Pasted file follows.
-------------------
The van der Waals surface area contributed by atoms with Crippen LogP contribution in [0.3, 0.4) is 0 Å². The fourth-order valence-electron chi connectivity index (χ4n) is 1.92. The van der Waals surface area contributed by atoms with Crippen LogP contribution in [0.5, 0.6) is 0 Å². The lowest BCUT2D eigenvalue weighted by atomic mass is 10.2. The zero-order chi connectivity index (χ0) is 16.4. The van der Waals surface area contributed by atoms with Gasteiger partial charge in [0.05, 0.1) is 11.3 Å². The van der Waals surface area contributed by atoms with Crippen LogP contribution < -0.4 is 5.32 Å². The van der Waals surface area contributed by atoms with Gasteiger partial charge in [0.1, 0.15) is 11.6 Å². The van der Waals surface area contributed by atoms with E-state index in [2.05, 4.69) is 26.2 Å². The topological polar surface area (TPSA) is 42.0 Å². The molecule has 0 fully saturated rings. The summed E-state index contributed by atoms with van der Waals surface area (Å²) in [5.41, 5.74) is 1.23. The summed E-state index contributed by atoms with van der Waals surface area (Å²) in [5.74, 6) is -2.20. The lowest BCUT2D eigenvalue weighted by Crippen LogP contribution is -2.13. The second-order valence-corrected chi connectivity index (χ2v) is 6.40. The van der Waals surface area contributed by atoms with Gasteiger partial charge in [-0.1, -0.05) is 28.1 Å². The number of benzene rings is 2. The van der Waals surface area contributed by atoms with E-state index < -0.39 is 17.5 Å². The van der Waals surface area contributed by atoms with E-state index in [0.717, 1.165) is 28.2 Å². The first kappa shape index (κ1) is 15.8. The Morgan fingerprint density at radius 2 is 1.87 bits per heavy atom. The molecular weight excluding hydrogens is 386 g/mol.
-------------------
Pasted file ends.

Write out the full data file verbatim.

The van der Waals surface area contributed by atoms with Crippen LogP contribution in [0.3, 0.4) is 0 Å². The fourth-order valence-electron chi connectivity index (χ4n) is 1.92. The van der Waals surface area contributed by atoms with Crippen LogP contribution in [0.5, 0.6) is 0 Å². The lowest BCUT2D eigenvalue weighted by atomic mass is 10.2. The zero-order chi connectivity index (χ0) is 16.4. The van der Waals surface area contributed by atoms with Gasteiger partial charge in [0.05, 0.1) is 11.3 Å². The van der Waals surface area contributed by atoms with Crippen LogP contribution < -0.4 is 5.32 Å². The van der Waals surface area contributed by atoms with Gasteiger partial charge in [0.1, 0.15) is 11.6 Å². The van der Waals surface area contributed by atoms with E-state index in [2.05, 4.69) is 26.2 Å². The topological polar surface area (TPSA) is 42.0 Å². The molecule has 0 fully saturated rings. The summed E-state index contributed by atoms with van der Waals surface area (Å²) in [5.41, 5.74) is 1.23. The summed E-state index contributed by atoms with van der Waals surface area (Å²) in [5.74, 6) is -2.20. The lowest BCUT2D eigenvalue weighted by Crippen LogP contribution is -2.13. The second-order valence-corrected chi connectivity index (χ2v) is 6.40. The van der Waals surface area contributed by atoms with Gasteiger partial charge in [-0.1, -0.05) is 28.1 Å². The number of benzene rings is 2. The van der Waals surface area contributed by atoms with E-state index < -0.39 is 17.5 Å². The van der Waals surface area contributed by atoms with E-state index in [0.717, 1.165) is 28.2 Å². The first kappa shape index (κ1) is 15.8. The Morgan fingerprint density at radius 2 is 1.87 bits per heavy atom. The molecular weight excluding hydrogens is 386 g/mol.